Families should still seek professional advice when it comes to inheritance tax (IHT) despite the introduction of the new residential nil-rate band, according to Caroline Fraser a partner with Tayside legal firm Miller Hendry.
The new IHT Residence Nil Rate Band (RNRB) was introduced in April 2017. It will mean by 2020/2021 families could escape IHT on up to £1m of their wealth as each parent will have a nil-rate band of £325,000 plus a RNRB of up to £175,000.
Fraser said: “As a result of the new residential nil-rate band, we should see less estates paying IHT.
“However, as with any changes in taxation legislation, there are various requirements which must be met for an individual’s estate to qualify for the allowance.
“Our clients are able to see the potential benefits of this new allowance but, as with all estate planning matters, it is always best to seek professional advice.”
Her comments follow the release of figures that revealed the IHT paid by UK families had topped £5bn a year for the first time in history.
According to the most up-to-date figures provided by HM Revenue & Customs (HMRC), the amount of money paid in (IHT) by families has risen by almost 70% over the last five years (2012-2017).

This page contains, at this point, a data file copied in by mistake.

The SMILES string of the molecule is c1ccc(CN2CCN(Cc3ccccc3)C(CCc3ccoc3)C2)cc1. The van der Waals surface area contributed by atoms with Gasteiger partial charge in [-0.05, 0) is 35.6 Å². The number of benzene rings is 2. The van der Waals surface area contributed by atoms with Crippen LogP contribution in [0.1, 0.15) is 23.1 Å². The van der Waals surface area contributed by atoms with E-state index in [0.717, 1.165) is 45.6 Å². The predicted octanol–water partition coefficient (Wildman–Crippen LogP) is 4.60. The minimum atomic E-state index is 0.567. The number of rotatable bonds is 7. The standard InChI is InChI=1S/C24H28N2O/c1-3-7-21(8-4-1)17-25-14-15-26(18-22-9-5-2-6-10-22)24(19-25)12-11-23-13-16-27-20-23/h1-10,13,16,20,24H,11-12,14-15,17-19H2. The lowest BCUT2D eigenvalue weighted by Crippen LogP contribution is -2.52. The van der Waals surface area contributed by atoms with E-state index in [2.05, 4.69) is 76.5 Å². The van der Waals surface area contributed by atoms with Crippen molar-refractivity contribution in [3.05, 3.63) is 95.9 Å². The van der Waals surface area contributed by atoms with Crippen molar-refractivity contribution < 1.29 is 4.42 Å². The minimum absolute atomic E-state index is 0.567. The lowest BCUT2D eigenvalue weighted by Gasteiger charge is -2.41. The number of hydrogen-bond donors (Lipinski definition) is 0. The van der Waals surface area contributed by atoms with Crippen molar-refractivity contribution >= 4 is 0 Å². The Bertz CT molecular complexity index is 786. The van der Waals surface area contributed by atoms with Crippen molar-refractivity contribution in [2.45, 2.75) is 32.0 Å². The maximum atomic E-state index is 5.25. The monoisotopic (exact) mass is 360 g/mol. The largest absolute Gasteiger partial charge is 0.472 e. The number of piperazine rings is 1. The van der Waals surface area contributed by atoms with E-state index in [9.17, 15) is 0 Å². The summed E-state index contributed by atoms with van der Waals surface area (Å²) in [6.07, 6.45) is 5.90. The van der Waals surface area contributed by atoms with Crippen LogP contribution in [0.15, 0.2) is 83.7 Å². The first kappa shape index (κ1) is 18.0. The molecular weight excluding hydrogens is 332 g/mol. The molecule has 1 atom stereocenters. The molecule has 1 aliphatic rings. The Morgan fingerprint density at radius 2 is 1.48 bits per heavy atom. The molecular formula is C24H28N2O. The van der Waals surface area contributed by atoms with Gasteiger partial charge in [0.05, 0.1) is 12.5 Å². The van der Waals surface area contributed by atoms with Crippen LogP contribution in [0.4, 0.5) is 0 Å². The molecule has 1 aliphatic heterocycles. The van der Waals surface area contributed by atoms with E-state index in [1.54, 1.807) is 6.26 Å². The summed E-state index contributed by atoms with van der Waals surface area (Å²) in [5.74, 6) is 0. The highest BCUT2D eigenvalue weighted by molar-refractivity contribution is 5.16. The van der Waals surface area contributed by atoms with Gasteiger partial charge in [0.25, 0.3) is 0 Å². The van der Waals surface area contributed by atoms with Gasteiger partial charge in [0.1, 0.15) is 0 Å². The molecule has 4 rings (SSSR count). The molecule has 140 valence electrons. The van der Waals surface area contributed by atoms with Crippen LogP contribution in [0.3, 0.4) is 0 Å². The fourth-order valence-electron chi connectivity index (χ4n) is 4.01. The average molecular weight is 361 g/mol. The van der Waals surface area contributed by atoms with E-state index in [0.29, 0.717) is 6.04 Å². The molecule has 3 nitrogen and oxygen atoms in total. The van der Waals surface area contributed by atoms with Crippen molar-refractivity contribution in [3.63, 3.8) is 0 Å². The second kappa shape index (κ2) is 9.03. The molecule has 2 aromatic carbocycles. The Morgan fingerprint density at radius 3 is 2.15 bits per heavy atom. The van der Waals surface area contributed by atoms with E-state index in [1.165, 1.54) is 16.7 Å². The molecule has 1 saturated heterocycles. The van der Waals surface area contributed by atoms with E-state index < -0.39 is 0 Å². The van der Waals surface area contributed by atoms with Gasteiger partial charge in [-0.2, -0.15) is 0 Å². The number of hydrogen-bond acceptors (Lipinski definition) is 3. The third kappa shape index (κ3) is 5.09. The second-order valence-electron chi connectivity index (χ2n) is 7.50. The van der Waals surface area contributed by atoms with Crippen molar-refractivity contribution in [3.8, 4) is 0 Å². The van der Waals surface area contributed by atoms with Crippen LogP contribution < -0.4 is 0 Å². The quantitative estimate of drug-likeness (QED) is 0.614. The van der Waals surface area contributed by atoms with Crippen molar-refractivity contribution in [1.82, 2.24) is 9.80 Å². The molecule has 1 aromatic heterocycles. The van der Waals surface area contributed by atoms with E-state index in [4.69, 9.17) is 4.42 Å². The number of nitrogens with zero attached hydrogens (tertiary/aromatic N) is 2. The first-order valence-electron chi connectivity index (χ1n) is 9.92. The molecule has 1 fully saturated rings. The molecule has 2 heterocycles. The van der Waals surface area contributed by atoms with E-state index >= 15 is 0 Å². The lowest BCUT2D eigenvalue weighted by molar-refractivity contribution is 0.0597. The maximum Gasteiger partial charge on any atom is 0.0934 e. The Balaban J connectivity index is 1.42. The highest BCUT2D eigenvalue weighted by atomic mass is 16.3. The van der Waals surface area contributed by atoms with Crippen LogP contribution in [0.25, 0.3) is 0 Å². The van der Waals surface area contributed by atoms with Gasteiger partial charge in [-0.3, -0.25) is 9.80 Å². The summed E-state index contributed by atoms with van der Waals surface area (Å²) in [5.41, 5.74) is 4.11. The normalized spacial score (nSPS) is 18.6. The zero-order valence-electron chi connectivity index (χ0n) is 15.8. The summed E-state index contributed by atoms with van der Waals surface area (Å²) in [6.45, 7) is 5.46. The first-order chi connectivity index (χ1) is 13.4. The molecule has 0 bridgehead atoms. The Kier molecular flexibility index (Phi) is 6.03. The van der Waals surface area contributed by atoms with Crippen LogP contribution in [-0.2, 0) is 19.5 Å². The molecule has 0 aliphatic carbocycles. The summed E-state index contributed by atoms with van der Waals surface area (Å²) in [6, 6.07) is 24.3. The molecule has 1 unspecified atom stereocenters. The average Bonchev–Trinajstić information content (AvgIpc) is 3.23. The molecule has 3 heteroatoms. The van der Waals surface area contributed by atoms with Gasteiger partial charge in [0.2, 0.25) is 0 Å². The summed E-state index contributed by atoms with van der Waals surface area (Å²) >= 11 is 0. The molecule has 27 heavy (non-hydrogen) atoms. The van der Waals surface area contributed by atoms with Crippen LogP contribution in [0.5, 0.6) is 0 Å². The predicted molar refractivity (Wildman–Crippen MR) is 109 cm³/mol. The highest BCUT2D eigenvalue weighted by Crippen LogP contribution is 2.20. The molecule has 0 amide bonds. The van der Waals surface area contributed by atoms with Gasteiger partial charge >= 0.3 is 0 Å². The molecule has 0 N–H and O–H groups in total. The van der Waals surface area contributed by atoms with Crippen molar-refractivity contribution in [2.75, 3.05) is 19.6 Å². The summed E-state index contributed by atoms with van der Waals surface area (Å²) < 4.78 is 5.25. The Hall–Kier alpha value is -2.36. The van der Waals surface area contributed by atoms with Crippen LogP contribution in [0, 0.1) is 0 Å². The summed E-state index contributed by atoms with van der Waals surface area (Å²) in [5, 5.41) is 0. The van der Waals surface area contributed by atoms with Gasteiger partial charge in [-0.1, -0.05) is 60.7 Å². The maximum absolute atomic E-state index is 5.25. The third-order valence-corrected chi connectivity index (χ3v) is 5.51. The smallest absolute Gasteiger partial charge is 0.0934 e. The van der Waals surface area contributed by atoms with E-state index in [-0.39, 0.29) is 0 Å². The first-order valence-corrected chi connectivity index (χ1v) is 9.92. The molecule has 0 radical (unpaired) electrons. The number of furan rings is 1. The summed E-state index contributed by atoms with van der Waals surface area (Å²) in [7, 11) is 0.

The figures show that in 2011/12, HMRC collected £2.9bn and this increased to £4.8bn for the 2016/2017 tax year.
The statistics also show a sharp peak in IHT receipts at the beginning of this tax year, with an increase compared to the same period last year of 34%.
Fraser attributed the rise to an increase in property prices and the static nil rate band.
She said: “What we have seen over the last five years is more and more estates being pulled into paying IHT due to increasing house prices, a recovery in the financial markets and the IHT nil-rate band remaining static at £325,000.”
Separate projections produced by the Office for Budget Responsibility (OBR) also show that the number of estates on which IHT has been paid has more than quadrupled since 2010, from around 10,000 to well over 40,000.